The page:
Tech Talk

October is National Cyber Security Awareness Month

We lead Internet-connected, digital lives. At Cornell, home and on-the-go, we work, learn and play online.

Verizon CEO challenges us to keep up with technology

The times they are a-changing, and communications technology is driving a lot of the change – but we have to work to keep up.

Cornell enterprise online services and privacy

Sometimes, members of the Cornell community wonder why they should care about what cloud services they use, or why it’s important to use Cornell-contracted online services instead of other services.

Web accessibility is coming to Cornell

When Tobey Moore, an equipment technologist for the Cornell Electron-positron Storage Ring (CESR), says he loves his job, it’s no wonder. Many people would jump at the chance to spend their career helping with experiments to smash particles together and trying to create new matter.

Cornell everywhere: Mobile-friendly websites and apps

Cornell Everywhere is a new effort aimed at helping the university more effectively provide online information and services to people on the go, wherever they are and however they choose to connect.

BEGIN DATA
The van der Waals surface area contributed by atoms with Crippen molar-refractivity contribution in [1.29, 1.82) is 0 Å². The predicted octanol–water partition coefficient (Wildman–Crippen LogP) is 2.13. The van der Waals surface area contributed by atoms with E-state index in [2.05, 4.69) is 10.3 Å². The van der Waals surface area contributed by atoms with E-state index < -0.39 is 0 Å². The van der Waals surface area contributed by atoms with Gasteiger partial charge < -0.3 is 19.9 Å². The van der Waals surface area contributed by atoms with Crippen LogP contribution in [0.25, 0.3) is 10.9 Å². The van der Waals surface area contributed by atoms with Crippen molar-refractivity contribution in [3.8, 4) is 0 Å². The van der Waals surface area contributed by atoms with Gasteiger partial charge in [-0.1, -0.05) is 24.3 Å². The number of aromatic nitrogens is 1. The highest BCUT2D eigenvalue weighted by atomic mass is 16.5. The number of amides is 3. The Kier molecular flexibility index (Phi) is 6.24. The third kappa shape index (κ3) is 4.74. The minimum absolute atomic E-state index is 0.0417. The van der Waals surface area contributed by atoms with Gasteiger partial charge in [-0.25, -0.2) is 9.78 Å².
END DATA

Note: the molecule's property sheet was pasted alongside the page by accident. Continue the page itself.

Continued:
Cornell’s Institute for Internet Culture, Policy, and Law

Did you know that every year, Cornell hosts a lively discussion of the latest thoughts about the interaction of higher education and the Internet and other technologies? We do, and you’re invited!

Blackboard upgrade coming June 2013

On June 4, 2013, Blackboard will be upgraded from version 9.1, Service Pack 9 to version 9.1, Service Pack 11. The following is an overview of the new features and updates that will be available:

Boston Marathon email fraud on the rise

The Information Technologies (IT) Security Office is seeing an increased number of email fraud attempts with reference to the tragedy that occurred at the Boston Marathon.

How is spam getting in your mailbox if Cornell supposedly blocks it?

When you scan your Inbox each morning, chances are you’ll spot a few messages that turn out to be spam (junk mail). Lately they aren’t even marked with the telltale PMX signature that Cornell’s anti-spam system adds to questionable messages. What’s going on?

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